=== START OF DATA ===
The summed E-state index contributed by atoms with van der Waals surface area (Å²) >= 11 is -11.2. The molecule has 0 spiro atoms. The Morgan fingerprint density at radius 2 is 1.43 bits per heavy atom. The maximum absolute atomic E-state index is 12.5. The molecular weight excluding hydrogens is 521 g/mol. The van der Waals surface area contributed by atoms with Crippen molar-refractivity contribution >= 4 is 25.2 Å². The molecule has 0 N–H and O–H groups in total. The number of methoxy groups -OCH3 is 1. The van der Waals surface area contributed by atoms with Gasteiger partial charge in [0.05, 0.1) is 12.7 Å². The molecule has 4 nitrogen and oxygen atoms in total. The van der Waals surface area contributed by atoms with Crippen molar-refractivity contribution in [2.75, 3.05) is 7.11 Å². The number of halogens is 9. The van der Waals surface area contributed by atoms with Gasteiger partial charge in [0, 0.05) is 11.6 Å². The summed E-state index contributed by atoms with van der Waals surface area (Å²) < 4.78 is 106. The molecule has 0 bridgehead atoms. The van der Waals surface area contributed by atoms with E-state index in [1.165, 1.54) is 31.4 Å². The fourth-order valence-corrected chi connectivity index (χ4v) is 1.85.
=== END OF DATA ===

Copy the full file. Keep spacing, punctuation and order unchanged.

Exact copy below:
The summed E-state index contributed by atoms with van der Waals surface area (Å²) >= 11 is -11.2. The molecule has 0 spiro atoms. The Morgan fingerprint density at radius 2 is 1.43 bits per heavy atom. The maximum absolute atomic E-state index is 12.5. The molecular weight excluding hydrogens is 521 g/mol. The van der Waals surface area contributed by atoms with Crippen molar-refractivity contribution >= 4 is 25.2 Å². The molecule has 0 N–H and O–H groups in total. The number of methoxy groups -OCH3 is 1. The van der Waals surface area contributed by atoms with Gasteiger partial charge in [0.05, 0.1) is 12.7 Å². The molecule has 4 nitrogen and oxygen atoms in total. The van der Waals surface area contributed by atoms with Crippen molar-refractivity contribution in [2.75, 3.05) is 7.11 Å². The number of halogens is 9. The van der Waals surface area contributed by atoms with Gasteiger partial charge in [0, 0.05) is 11.6 Å². The summed E-state index contributed by atoms with van der Waals surface area (Å²) < 4.78 is 106. The molecule has 0 bridgehead atoms. The van der Waals surface area contributed by atoms with E-state index in [1.165, 1.54) is 31.4 Å². The fourth-order valence-corrected chi connectivity index (χ4v) is 1.85.